The Forest. By Jethro Buck, 2014.
There was a very fluid cross-cultural exchange over an extended period in time, and it has never been possible to formalise the individual impact of each cultural exchange.
There was a very fluid cross-cultural exchange over an extended period in time, and it has never been possible to formalise the individual impact of each cultural exchange
This combination of different representative systems is quite logical if analysed along the practical terms of pictorial composition. One reason for using combinations of representational systems might have been that some of these systems are better than others for showing particular shapes. Oblique projection is a very suitable method for drawing rectangular objects like doors, windows, arches, etc., but is inappropriate for showing round objects. The miniature painters thus showed rectangular buildings and objects in oblique projection but round hexagonal or octagonal pools etc. in vertical, oblique projection. Another reason for using mixed systems might have been to serve compositional purposes.
Multiple drawing systems allow the artists to tell a compelling story with action, drama and many activities in a small space creating a theatre-like atmosphere which is often mesmerising for the viewer who finds it enthralling.
The tradition of book-making continued even after the West started to colonise the Muslim world in the early 18th-century, but gradually it vanished due to printing facilities originating out of Europe. One element of traditional manuscript design persisted however, and that is the painting or the illustration, which took on a new life. After the fall of the Mughal Empire in 1857, artists started to work for small courts until the independence and partition of the Indian Subcontinent took place in 1947. In Iran, artists began to work for printing presses that were printing books. During the 19th and 20th centuries the world saw many changes including within in the field of art. Modern Turkey under Ataturk made certain drastic changes and the script changed, and with that, the tradition of writing Arabic and Ottoman Turkish became less practiced and less widespread.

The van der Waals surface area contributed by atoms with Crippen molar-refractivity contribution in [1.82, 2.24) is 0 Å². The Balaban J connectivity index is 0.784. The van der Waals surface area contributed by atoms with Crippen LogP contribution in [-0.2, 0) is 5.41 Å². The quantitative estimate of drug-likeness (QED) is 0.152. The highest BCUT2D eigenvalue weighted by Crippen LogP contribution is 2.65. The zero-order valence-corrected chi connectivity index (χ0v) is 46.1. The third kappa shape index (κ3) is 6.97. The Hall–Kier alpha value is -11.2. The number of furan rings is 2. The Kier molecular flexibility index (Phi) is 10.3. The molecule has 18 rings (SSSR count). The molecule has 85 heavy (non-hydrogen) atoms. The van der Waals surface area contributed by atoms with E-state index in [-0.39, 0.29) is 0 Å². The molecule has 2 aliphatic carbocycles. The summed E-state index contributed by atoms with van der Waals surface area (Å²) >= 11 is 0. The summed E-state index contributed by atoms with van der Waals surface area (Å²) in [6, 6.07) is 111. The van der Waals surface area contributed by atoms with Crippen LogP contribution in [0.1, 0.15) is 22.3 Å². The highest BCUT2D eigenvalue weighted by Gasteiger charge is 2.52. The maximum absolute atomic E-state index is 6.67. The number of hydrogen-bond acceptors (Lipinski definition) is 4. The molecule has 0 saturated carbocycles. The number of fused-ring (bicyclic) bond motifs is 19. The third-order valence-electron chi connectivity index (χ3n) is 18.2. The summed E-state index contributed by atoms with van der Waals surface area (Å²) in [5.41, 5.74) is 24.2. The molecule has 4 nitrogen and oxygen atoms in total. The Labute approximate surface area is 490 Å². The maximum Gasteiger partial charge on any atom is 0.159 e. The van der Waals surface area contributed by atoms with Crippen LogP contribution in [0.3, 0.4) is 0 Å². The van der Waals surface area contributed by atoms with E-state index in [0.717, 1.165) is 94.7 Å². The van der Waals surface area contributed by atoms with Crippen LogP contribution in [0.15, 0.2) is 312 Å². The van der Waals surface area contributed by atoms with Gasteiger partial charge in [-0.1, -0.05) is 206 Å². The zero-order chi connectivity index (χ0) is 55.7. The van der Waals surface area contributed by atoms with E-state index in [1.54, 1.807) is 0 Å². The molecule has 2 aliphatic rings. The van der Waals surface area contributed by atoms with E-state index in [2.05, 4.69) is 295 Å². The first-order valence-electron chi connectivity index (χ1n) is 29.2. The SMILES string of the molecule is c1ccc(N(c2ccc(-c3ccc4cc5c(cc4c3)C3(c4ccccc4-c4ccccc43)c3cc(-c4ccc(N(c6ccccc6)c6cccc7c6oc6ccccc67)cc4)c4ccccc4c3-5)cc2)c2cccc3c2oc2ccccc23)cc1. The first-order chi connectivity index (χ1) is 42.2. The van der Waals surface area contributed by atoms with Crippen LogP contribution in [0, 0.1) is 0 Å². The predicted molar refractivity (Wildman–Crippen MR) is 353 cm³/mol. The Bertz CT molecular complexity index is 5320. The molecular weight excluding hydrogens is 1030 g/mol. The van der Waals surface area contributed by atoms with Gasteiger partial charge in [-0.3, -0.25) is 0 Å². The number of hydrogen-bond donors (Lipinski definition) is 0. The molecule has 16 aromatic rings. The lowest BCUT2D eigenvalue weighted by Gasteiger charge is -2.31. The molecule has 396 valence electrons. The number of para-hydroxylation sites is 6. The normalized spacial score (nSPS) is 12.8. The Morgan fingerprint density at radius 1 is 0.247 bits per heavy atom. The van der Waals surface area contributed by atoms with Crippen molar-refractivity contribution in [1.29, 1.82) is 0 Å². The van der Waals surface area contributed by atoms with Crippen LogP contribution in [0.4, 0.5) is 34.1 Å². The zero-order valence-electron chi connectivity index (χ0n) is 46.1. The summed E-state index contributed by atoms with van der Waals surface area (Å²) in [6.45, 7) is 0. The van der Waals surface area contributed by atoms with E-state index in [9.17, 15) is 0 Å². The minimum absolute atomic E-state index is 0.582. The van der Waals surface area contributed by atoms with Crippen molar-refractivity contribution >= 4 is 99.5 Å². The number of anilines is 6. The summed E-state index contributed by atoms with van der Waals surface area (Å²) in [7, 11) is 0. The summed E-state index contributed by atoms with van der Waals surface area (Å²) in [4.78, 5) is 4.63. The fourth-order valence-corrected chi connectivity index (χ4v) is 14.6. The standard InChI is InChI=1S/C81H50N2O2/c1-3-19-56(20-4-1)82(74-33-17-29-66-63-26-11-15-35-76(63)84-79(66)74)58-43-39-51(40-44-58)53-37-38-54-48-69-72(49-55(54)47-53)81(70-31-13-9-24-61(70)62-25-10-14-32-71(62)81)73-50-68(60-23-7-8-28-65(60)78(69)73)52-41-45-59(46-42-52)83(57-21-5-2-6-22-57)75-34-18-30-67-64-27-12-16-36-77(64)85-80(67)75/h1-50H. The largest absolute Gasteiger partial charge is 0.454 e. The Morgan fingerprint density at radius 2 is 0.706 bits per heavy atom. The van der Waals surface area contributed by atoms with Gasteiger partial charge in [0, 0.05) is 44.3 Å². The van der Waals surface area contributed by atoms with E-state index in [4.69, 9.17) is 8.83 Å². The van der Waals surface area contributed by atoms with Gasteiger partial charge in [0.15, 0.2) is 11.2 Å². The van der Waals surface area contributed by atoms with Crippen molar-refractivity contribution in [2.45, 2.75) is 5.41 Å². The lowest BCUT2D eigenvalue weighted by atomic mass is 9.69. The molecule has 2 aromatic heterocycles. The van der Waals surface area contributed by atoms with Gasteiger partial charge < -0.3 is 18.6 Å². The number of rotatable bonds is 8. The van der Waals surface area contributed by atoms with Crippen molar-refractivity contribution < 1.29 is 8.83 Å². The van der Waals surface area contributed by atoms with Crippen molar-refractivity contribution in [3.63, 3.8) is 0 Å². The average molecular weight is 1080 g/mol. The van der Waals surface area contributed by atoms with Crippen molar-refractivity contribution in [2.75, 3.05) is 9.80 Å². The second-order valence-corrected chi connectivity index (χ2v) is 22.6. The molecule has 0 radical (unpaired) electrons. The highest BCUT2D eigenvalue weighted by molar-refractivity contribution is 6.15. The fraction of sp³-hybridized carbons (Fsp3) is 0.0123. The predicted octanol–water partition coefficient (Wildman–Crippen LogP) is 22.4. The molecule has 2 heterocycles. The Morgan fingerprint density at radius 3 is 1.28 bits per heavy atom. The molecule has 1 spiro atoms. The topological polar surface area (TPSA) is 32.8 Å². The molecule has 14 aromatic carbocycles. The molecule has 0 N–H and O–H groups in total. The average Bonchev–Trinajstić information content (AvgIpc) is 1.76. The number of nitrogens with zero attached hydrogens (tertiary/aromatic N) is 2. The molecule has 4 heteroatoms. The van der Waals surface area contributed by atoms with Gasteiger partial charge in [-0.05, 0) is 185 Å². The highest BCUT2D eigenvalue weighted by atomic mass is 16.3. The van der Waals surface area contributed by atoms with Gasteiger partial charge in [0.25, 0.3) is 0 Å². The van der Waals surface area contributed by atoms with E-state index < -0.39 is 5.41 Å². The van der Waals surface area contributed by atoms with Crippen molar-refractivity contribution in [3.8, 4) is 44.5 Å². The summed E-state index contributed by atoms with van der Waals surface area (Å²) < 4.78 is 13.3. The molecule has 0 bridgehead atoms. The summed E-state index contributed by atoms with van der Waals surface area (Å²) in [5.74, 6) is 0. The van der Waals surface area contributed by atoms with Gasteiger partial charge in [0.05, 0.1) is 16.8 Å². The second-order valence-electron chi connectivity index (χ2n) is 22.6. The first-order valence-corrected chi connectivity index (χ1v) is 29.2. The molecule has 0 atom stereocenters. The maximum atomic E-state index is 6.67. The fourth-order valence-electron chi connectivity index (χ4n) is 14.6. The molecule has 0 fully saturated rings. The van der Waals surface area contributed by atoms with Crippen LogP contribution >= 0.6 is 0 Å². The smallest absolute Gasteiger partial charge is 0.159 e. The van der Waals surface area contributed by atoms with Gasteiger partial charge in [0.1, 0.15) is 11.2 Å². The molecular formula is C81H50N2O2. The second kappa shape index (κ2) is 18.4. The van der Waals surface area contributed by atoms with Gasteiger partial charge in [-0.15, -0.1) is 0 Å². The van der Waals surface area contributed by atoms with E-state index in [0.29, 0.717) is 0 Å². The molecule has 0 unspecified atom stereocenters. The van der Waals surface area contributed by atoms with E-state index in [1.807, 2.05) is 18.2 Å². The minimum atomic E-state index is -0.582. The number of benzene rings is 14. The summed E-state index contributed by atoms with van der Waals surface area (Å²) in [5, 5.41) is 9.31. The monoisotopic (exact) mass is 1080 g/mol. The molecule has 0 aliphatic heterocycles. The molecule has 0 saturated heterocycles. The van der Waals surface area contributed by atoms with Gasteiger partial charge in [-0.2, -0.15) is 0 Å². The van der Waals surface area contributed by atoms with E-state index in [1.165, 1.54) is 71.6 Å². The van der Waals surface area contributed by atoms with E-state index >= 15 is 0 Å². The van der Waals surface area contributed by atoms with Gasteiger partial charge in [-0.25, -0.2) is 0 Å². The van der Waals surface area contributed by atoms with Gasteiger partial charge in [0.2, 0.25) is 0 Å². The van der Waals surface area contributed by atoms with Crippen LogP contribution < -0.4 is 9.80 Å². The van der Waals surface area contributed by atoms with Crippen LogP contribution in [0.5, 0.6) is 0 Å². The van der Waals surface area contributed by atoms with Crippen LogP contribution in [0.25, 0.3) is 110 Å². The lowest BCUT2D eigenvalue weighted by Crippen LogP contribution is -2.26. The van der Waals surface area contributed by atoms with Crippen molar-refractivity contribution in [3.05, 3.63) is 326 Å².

Multiple drawing systems allow the artists to tell a compelling story with action, drama and many activities in a small space creating a theatre-like atmosphere which is often mesmerising for the viewer who finds it enthralling
Central Asia became part of the USSR and the traditional arts and crafts of the Islamic period were nearly forgotten past. The legacy of Samarkand and Bukhara was no longer celebrated and only existed in history books for future generations to merely glance upon and imagine the golden times. Afghanistan emerged as a country and the Timurid and the Safavid periods of Herat disappeared in the ashes of time as the centre of the Book Arts.
Folio from Yusuf-u Zulaykha by Jami. Safavid Iran, 1557.
Freer Gallery of Art.
These illustrated manuscripts shaped modern Europe, and foundations were laid down in the fields of science and mathematics, as well as other relevant aspects of knowledge being recorded meticulously with detailed illustrations including historical accounts and personal chronicles of famous rulers and nobles of the Muslim World. These manuscripts travelled through ambassadors of various Muslim empires and traders to the non-Muslim World mostly on the Silk Route. From China to South Asia, from the Middle East to the West. Also, different artistic influences from Chinese civilisation arrived in the Indian subcontinent, to Iran, Turkey, Egypt, Syria and to Muslim Spain, from which it spread to the rest of the Europe.